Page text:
Myanmar leader claims 'no proof of genocide' in Rohingya
Suu Kyi said "it cannot be ruled out that disproportionate force was used by the military" but insisted that "surely under the circumstances genocidal intent cannot be the only hypothesis".
She made her controversial remarks at the UN's International Court of Justice (ICJ) in the Hague to defend Myanmar over accusations of genocide against its minority Muslim Rohingya population.
The case, which has been brought to the ICJ by the Gambia, comes after thousands of Rohingya were killed and some 700,000 fled to neighbouring Bangladesh during a brutal military crackdown in the Buddhist-majority country in 2017.
Myanmar's state leader has gone from being internationally recognised as an arbiter of peace with her Nobel Peace Prize Award in 1991 and subsequent 15 years under house arrest, to denying that ethnic violence occurred against the Rohingya minority.
In August 2017, Myanmar security forces swept through hundreds of Rohingya villages in the Rakhine state, killing, raping and taking them to detention sites to be tortured.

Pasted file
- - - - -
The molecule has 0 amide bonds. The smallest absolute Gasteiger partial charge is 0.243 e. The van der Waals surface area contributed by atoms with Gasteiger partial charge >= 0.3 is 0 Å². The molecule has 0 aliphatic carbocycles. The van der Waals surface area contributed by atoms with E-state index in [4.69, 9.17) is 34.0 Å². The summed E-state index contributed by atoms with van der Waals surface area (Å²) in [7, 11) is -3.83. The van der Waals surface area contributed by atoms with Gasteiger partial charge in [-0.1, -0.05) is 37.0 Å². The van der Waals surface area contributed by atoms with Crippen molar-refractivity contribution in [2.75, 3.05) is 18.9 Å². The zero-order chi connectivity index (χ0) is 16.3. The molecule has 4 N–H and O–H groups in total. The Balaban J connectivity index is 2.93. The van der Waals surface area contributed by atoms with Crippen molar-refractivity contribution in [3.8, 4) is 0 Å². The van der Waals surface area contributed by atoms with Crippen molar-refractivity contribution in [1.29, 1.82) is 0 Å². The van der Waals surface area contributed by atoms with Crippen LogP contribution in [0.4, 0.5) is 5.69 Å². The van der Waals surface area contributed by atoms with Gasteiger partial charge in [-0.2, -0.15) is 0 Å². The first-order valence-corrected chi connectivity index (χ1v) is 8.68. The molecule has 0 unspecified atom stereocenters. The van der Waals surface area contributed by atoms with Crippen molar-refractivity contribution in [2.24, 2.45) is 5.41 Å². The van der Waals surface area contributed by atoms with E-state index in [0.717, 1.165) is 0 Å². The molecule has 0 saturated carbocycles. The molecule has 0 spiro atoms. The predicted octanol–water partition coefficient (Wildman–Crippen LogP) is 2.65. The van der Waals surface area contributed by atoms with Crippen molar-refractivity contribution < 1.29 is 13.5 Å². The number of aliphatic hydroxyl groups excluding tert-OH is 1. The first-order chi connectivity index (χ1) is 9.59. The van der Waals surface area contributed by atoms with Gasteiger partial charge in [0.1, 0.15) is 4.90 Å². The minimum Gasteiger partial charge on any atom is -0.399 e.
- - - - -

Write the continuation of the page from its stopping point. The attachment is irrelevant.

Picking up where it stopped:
Some one million Rohingya Muslims resided in Myanmar at the time, and as a minority were consistently denied citizenship.
Soldiers burned homes, shops and mosques, and such brutality culminated in the mass exodus of over 700,000 people fleeing across the border to Bangladesh.
Myanmar's actions have been condemned by human rights organisations including Amnesty International, who called it "ethnic cleansing and crimes against humanity".
Gambia, a majority-Muslim state in West Africa brought the case to the ICJ, where it alleges that Myanmar breached the 1948 genocide convention which was put in place following the Holocaust.
The Gambia argues that "from around October 2016 the Myanmar military [the ‘Tatmadaw’] and other Myanmar security forces began widespread and systematic 'clearance operations' – the term that Myanmar itself uses - against the Rohingya group".
It added that "genocidal acts" were committed to "destroy the Rohingya as a group" through the use of "mass murder, rape and other forms of sexual violence, as well as the systematic destruction by fire of their villages".
It went on to conclude that such "genocidal acts" continued from August 2017 onwards on a "more massive and wider geographical scale".
Agencies contributed to this report.
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